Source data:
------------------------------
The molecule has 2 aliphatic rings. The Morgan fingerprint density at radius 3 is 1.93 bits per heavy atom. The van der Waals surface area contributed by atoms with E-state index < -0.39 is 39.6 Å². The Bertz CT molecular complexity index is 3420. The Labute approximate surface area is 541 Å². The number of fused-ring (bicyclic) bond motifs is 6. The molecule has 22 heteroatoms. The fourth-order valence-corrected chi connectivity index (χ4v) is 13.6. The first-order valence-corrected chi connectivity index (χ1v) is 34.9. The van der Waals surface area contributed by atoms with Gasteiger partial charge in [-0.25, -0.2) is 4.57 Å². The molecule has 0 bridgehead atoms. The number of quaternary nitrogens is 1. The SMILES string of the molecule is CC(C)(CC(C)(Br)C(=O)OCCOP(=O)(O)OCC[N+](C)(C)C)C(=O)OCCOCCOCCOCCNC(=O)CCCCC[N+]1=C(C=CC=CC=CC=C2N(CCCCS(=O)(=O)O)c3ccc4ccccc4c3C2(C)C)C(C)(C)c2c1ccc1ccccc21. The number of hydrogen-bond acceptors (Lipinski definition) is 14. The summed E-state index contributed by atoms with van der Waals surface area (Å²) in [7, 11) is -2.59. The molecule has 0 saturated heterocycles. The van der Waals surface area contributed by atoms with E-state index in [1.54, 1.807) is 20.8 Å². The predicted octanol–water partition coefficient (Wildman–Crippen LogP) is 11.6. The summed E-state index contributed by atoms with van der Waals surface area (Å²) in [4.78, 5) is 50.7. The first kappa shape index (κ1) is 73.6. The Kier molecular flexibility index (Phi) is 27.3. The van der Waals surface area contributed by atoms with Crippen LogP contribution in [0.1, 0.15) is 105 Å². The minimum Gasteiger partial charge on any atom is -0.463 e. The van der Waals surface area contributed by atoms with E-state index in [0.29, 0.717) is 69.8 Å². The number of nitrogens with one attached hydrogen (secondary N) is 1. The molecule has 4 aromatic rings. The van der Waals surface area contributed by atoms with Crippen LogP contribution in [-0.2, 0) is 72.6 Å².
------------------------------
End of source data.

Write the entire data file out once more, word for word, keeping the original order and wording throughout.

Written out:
The molecule has 2 aliphatic rings. The Morgan fingerprint density at radius 3 is 1.93 bits per heavy atom. The van der Waals surface area contributed by atoms with E-state index < -0.39 is 39.6 Å². The Bertz CT molecular complexity index is 3420. The Labute approximate surface area is 541 Å². The number of fused-ring (bicyclic) bond motifs is 6. The molecule has 22 heteroatoms. The fourth-order valence-corrected chi connectivity index (χ4v) is 13.6. The first-order valence-corrected chi connectivity index (χ1v) is 34.9. The van der Waals surface area contributed by atoms with Gasteiger partial charge in [-0.25, -0.2) is 4.57 Å². The molecule has 0 bridgehead atoms. The number of quaternary nitrogens is 1. The SMILES string of the molecule is CC(C)(CC(C)(Br)C(=O)OCCOP(=O)(O)OCC[N+](C)(C)C)C(=O)OCCOCCOCCOCCNC(=O)CCCCC[N+]1=C(C=CC=CC=CC=C2N(CCCCS(=O)(=O)O)c3ccc4ccccc4c3C2(C)C)C(C)(C)c2c1ccc1ccccc21. The number of hydrogen-bond acceptors (Lipinski definition) is 14. The summed E-state index contributed by atoms with van der Waals surface area (Å²) in [7, 11) is -2.59. The molecule has 0 saturated heterocycles. The van der Waals surface area contributed by atoms with E-state index in [1.54, 1.807) is 20.8 Å². The predicted octanol–water partition coefficient (Wildman–Crippen LogP) is 11.6. The summed E-state index contributed by atoms with van der Waals surface area (Å²) in [4.78, 5) is 50.7. The first kappa shape index (κ1) is 73.6. The Kier molecular flexibility index (Phi) is 27.3. The van der Waals surface area contributed by atoms with Crippen LogP contribution in [0.1, 0.15) is 105 Å². The minimum Gasteiger partial charge on any atom is -0.463 e. The van der Waals surface area contributed by atoms with E-state index in [0.29, 0.717) is 69.8 Å². The number of nitrogens with one attached hydrogen (secondary N) is 1. The molecule has 4 aromatic rings. The van der Waals surface area contributed by atoms with Crippen LogP contribution in [-0.2, 0) is 72.6 Å².